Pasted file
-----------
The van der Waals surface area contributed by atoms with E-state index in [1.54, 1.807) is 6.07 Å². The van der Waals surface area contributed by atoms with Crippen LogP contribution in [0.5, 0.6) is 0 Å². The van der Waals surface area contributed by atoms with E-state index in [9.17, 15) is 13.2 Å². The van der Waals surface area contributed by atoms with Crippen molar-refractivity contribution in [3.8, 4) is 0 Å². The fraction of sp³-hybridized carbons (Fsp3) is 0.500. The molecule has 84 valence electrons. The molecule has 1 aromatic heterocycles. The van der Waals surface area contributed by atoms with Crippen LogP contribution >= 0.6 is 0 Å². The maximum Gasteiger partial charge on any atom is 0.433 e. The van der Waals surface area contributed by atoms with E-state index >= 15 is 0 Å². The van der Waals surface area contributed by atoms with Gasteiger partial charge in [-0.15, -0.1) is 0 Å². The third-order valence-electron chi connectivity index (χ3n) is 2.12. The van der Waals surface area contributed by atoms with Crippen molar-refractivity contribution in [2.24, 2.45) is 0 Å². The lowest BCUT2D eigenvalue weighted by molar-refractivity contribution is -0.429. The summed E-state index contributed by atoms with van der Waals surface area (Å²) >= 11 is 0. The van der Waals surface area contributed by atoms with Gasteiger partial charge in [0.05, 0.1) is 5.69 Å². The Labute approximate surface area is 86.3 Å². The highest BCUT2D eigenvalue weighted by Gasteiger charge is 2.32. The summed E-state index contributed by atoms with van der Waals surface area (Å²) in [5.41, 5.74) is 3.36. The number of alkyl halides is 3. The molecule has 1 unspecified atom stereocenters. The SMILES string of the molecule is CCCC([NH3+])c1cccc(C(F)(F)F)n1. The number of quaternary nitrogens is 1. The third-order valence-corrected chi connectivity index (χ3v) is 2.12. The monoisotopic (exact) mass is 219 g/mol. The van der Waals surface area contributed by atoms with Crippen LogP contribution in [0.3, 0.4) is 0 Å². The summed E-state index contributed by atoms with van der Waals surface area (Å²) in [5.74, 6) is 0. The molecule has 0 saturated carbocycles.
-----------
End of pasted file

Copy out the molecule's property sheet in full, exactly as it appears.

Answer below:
The van der Waals surface area contributed by atoms with E-state index in [1.54, 1.807) is 6.07 Å². The van der Waals surface area contributed by atoms with Crippen LogP contribution in [0.5, 0.6) is 0 Å². The van der Waals surface area contributed by atoms with E-state index in [9.17, 15) is 13.2 Å². The van der Waals surface area contributed by atoms with Crippen molar-refractivity contribution in [3.8, 4) is 0 Å². The fraction of sp³-hybridized carbons (Fsp3) is 0.500. The molecule has 84 valence electrons. The molecule has 1 aromatic heterocycles. The van der Waals surface area contributed by atoms with Crippen LogP contribution >= 0.6 is 0 Å². The maximum Gasteiger partial charge on any atom is 0.433 e. The van der Waals surface area contributed by atoms with E-state index >= 15 is 0 Å². The van der Waals surface area contributed by atoms with Gasteiger partial charge in [-0.15, -0.1) is 0 Å². The third-order valence-electron chi connectivity index (χ3n) is 2.12. The van der Waals surface area contributed by atoms with Crippen molar-refractivity contribution in [2.24, 2.45) is 0 Å². The lowest BCUT2D eigenvalue weighted by molar-refractivity contribution is -0.429. The summed E-state index contributed by atoms with van der Waals surface area (Å²) >= 11 is 0. The van der Waals surface area contributed by atoms with Gasteiger partial charge in [0.05, 0.1) is 5.69 Å². The Labute approximate surface area is 86.3 Å². The highest BCUT2D eigenvalue weighted by Gasteiger charge is 2.32. The summed E-state index contributed by atoms with van der Waals surface area (Å²) in [5.41, 5.74) is 3.36. The number of alkyl halides is 3. The molecule has 1 unspecified atom stereocenters. The SMILES string of the molecule is CCCC([NH3+])c1cccc(C(F)(F)F)n1. The number of quaternary nitrogens is 1. The third-order valence-corrected chi connectivity index (χ3v) is 2.12. The monoisotopic (exact) mass is 219 g/mol. The van der Waals surface area contributed by atoms with Crippen LogP contribution in [0.3, 0.4) is 0 Å². The summed E-state index contributed by atoms with van der Waals surface area (Å²) in [5.74, 6) is 0. The molecule has 0 saturated carbocycles.